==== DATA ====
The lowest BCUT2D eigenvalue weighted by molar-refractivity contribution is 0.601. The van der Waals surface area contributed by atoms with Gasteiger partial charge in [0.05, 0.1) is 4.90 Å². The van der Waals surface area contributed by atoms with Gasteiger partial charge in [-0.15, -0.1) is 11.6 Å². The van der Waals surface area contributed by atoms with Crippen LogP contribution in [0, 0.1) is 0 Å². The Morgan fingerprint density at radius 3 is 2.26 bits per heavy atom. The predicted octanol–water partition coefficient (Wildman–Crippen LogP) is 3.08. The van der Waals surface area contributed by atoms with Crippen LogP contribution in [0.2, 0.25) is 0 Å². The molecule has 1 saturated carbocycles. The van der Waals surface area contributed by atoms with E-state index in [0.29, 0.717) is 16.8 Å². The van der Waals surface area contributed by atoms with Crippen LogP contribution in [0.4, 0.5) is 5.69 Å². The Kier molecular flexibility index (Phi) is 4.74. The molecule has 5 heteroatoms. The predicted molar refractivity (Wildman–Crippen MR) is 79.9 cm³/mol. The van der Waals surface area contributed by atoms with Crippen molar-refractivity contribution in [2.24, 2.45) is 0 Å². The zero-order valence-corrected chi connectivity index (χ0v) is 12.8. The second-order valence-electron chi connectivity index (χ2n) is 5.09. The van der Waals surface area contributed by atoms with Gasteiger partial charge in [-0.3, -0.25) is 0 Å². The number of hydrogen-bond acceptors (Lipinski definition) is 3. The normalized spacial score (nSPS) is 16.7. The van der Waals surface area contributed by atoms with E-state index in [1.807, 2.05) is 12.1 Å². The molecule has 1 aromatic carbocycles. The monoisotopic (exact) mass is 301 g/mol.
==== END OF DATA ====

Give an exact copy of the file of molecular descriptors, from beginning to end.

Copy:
The lowest BCUT2D eigenvalue weighted by molar-refractivity contribution is 0.601. The van der Waals surface area contributed by atoms with Gasteiger partial charge in [0.05, 0.1) is 4.90 Å². The van der Waals surface area contributed by atoms with Gasteiger partial charge in [-0.15, -0.1) is 11.6 Å². The van der Waals surface area contributed by atoms with Crippen LogP contribution in [0, 0.1) is 0 Å². The Morgan fingerprint density at radius 3 is 2.26 bits per heavy atom. The predicted octanol–water partition coefficient (Wildman–Crippen LogP) is 3.08. The van der Waals surface area contributed by atoms with Crippen LogP contribution in [0.2, 0.25) is 0 Å². The molecule has 1 saturated carbocycles. The van der Waals surface area contributed by atoms with E-state index in [0.29, 0.717) is 16.8 Å². The van der Waals surface area contributed by atoms with Crippen LogP contribution in [0.4, 0.5) is 5.69 Å². The Kier molecular flexibility index (Phi) is 4.74. The molecule has 5 heteroatoms. The predicted molar refractivity (Wildman–Crippen MR) is 79.9 cm³/mol. The van der Waals surface area contributed by atoms with Crippen molar-refractivity contribution in [2.24, 2.45) is 0 Å². The zero-order valence-corrected chi connectivity index (χ0v) is 12.8. The second-order valence-electron chi connectivity index (χ2n) is 5.09. The van der Waals surface area contributed by atoms with Gasteiger partial charge in [-0.3, -0.25) is 0 Å². The number of hydrogen-bond acceptors (Lipinski definition) is 3. The normalized spacial score (nSPS) is 16.7. The van der Waals surface area contributed by atoms with E-state index in [1.807, 2.05) is 12.1 Å². The molecule has 1 aromatic carbocycles. The monoisotopic (exact) mass is 301 g/mol.